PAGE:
So you’re going to have a baby. The little stick has turned pink or blue or whatever color your home pregnancy test turns to indicate that yes indeedy, in less than a year, you will be the proud parents of a bundle of joy. Congratulations.
Your next purchases will probably be successive volumes of books on pregnancy, baby names, childbirth, baby’s first year, and child-rearing. Then, at some point in the next nine months, you will undertake a major project commonly referred to as ”doing the nursery.“
There is very little about parenting that is undertaken casually, and ”doing the nursery“ is no exception. While in theory, all you really need for the 7-pound, 18-inch sausage you will soon be bringing home from the hospital is a safe place for him/her to sleepI have friends who lined a large Tupperware storage unit with baby blankets and used that as a bassinethardly anyone adheres to the minimalist theory. In fact, most parents often go a bit overboard when it comes to making a place for their progeny. Maybe it’s hormonal.
One minute you have a 12-foot-by-14-foot pocket of space the two of you have used for an office, a work-out room, or a media center; the next it’s a precious little nest, sunny yellow with pastel bunny borders, hand-painted Beatrix Potter murals, and a set of all-white furniture.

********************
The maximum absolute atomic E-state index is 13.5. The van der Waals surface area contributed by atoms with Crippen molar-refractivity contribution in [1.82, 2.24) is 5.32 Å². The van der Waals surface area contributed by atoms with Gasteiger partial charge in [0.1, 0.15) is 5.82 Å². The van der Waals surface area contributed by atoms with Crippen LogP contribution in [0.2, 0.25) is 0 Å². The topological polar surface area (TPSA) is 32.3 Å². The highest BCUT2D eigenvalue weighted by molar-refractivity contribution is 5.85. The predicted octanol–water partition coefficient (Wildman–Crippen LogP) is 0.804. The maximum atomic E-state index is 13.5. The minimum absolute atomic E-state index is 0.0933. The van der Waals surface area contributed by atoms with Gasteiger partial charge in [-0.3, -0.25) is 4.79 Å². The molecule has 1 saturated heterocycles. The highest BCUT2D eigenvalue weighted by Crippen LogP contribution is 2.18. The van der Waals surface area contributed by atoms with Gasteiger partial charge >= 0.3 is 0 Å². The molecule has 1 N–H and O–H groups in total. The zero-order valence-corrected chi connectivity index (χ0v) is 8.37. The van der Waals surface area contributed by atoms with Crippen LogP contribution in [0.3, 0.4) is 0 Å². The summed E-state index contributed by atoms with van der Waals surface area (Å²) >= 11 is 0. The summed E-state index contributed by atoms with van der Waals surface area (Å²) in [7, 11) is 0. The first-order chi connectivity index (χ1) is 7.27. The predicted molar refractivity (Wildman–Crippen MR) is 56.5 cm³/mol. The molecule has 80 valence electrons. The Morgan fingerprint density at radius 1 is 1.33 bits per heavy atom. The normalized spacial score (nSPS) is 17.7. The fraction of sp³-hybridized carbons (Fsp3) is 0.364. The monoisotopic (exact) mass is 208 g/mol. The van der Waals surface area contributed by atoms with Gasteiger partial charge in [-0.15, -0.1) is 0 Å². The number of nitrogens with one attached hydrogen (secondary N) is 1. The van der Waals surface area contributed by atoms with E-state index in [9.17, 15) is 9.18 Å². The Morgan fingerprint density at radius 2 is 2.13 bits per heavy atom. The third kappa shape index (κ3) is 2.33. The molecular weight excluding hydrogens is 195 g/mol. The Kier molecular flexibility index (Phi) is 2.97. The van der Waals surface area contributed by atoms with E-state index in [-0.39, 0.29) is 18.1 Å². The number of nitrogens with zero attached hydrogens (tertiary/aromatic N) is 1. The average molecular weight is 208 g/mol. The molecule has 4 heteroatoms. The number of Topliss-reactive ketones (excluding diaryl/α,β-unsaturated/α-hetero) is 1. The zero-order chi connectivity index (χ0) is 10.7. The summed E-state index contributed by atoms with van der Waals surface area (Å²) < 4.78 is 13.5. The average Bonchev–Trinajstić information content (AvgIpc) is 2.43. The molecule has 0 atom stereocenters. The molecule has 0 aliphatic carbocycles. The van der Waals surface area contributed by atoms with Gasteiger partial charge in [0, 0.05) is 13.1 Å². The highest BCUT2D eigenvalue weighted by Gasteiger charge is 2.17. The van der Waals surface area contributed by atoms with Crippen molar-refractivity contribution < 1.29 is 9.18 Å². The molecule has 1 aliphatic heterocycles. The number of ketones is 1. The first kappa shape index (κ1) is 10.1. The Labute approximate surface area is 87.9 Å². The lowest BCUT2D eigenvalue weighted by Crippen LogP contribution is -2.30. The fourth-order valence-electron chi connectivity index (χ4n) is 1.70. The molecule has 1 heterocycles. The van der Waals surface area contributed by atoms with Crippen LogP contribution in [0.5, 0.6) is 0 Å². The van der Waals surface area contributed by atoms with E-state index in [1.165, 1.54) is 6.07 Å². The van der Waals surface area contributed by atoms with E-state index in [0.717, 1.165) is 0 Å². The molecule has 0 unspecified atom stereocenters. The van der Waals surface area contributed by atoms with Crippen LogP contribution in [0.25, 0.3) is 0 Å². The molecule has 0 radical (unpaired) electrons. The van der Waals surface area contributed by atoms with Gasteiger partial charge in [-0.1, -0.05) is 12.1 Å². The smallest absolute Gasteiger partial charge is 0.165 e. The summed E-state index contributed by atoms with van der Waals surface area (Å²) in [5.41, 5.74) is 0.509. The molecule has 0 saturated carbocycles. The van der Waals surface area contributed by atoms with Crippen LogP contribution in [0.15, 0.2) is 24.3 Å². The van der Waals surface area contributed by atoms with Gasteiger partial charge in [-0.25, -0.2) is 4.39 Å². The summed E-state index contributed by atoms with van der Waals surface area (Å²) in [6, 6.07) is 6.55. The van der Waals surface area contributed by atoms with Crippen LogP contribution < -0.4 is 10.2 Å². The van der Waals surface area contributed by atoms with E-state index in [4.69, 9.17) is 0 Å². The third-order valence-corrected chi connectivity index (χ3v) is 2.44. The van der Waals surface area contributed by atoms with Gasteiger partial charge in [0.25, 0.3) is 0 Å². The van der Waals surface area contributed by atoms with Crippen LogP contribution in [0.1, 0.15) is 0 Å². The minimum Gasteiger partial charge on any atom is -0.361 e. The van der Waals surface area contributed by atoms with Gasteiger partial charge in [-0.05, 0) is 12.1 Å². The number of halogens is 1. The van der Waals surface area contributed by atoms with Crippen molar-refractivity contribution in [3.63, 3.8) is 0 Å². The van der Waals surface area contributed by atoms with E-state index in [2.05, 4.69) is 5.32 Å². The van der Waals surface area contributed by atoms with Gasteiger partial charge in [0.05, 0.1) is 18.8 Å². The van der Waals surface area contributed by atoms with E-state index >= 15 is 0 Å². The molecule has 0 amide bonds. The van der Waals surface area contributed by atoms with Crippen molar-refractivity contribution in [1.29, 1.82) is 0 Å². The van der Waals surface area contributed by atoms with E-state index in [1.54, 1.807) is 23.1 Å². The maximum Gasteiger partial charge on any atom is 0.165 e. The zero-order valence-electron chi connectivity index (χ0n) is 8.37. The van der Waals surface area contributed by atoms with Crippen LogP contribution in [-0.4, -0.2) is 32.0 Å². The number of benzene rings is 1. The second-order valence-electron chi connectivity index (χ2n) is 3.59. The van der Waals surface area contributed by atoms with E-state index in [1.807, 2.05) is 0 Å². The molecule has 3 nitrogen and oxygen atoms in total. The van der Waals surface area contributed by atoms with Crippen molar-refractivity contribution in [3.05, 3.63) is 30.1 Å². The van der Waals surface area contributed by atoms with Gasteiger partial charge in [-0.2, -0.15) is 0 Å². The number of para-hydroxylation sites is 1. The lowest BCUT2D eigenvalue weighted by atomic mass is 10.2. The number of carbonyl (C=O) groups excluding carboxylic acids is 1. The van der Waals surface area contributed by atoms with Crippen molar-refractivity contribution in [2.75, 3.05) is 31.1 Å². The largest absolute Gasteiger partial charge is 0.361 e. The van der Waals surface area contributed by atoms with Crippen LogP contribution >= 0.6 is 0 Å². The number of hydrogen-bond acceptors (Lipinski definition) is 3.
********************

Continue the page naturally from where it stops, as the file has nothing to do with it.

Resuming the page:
Here’s an important reminder. Yes, you are going to have a baby, but you won’t have a baby very long. In the scheme of things, if your child remains with you until his/her 18th birthday, the baby part of that time period is as tiny as the baby’s itty bitty fingers and toes. Before you know it, the baby is a toddler, then a child, then a preteen, then a teen. (By that time, the door to the kid’s room will be permanently shut to you, the evil parental unit, so it won’t matter how it’s decorated, as long as it’s not with death skulls and swastikas.)
That crib that looked soooo huge when first assembled will, in the blink of an eye, be outgrown. So will the changing table and that precious little chest you bought for the baby blankets; and the toddler-sized rocker; and the night stand in the shape of a baby lamb; and the cute little mirror with cows jumping over the moon.